Every film from Roger Ebert's "Great Movies" essays.
Tom Ripley - cool, urbane, wealthy, and murderous - lives in a villa in the Veneto with Luisa, his harpsichord-playing girlfriend. A former business associate from Berlin's underworld pays a call asking Ripley's help in killing a rival. Ripley - ever a student of human nature - initiates a game to turn a mild and innocent local picture framer into a hit man. The artisan, Jonathan Trevanny, who's dying of cancer, has a wife, young son, and little to leave them. If Ripley draws Jonathan into the game, can Ripley maintain control? Does it stop at one killing? What if Ripley develops a conscience?
Anthony Minghella's The Talented Mr Ripley was my first introduction to Patricia Highsmith's murderous sociopath. This film set more than thirty years later catches up with Tom Ripley living a slightly quieter life than the one we last saw him in. With an older, wiser, and more distinguished John Malkovich taking center stage as Ripley, there is plenty of menace from Christopher Illinois's favorite son.
John Malkovich has a presence. He can take the most lackluster of roles and give it that something special that elevates it above the mediocre. Ripley's Game sees Malkovich's Tom Ripley help entice a mild mannered picture framer into becoming a hired killer after he overhears him insult his taste. Featuring Ray Winstone as Reeves,…
Wim Wenders' earlier adaptation of Patricia Highsmith’s thriller novel of “Ripley’s Game” is one of my favourite films. Released in 1977 and renamed The American Friend with Dennis Hopper and Bruno Ganz in the two lead roles, it was a film that thrilled and entertained me from the very first moments all the way to the finale. I’d have no problems with proclaiming it a masterpiece and one of the greatest cinematic experiences I’ve enjoyed in years. The character of Ripley is perhaps most known by the film The Talented Mr. Ripley which details another era of Ripley’s life in a different novel; a brilliant film, but it has nothing on the force of Wim Wenders' classic.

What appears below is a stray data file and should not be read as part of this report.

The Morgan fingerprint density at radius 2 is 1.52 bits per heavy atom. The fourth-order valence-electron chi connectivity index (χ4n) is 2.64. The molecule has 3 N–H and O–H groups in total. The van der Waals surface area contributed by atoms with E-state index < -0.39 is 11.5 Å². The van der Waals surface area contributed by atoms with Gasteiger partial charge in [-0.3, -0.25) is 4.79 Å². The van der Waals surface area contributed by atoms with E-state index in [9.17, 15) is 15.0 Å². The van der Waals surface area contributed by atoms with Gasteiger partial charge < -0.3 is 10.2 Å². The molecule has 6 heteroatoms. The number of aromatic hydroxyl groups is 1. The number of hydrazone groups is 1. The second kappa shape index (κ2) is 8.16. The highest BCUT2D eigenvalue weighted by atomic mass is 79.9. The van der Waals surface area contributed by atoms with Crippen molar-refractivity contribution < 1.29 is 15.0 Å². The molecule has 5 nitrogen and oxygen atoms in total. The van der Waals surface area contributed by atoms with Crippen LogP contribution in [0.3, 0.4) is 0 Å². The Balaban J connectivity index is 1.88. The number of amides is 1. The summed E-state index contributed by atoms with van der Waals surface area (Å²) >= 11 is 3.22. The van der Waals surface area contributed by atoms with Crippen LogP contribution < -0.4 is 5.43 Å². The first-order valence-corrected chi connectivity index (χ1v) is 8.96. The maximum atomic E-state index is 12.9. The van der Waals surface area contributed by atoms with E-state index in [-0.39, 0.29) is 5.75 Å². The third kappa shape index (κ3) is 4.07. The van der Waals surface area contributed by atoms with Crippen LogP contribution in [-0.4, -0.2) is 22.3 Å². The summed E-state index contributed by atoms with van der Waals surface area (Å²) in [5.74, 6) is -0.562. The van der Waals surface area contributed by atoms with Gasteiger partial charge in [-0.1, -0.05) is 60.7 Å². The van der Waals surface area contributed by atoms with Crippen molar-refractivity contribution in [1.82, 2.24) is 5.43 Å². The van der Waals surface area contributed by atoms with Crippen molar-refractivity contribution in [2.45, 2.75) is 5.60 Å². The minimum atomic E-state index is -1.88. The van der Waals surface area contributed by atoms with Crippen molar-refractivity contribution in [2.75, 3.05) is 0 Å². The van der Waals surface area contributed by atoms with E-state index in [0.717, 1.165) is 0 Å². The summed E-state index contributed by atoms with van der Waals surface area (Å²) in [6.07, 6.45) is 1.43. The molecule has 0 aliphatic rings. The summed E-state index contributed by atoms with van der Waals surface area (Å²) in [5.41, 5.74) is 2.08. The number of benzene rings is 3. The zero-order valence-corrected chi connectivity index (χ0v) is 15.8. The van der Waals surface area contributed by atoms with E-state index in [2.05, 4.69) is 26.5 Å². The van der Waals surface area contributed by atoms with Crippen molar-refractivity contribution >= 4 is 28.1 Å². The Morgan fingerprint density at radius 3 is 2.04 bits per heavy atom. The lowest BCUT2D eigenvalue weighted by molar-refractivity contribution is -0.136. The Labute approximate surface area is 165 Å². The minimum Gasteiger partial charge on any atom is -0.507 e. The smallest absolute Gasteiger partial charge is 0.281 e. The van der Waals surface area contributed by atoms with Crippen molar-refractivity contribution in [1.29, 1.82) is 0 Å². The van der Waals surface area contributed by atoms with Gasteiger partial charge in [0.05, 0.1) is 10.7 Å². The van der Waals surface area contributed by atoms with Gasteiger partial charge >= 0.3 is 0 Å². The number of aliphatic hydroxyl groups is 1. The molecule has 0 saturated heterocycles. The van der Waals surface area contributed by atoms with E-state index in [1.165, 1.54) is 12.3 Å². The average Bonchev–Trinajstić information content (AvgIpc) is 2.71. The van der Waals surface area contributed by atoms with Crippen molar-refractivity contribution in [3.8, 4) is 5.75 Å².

Liliana Cavani’s adaptation…
When Malkovich plays it straight, you know you're in for something special.
"I'm a creation. A gifted improviser. I lack your conscience and when I was young that troubled me. It no longer does. I don't worry about being caught because I don't believe anyone is watching. The world is not a poorer place because those people are dead. It's one less car on the road. It's a little less noise and menace".
And Malkovich's performance is superb!
There's a sensuality to Ripley's Game that is reminiscent of a 80s Scorsese picture. I'm thinking The King of Comedy and After Hours mostly. But sexuality floods from certain frames of this film - maybe I'm projecting..but the visuals consume you in this equally parts thrilling and dark adaptation of Patrica Highsmith's third Ripley novel. And It's done right as far as I can tell.
The Talented Mr. Ripley is one of my favorite movies. But there's been endless complaints that Matt Damon's portrait of Ripley was not a good representation of Highsmith's intention. He had a conscious for one. So it would be a relief when John Malkovich, playing a much older and less fidgety Ripley, comes out and…
Being Matt Damon
starring John Malkovich as Matt Damon when he grows old and bald.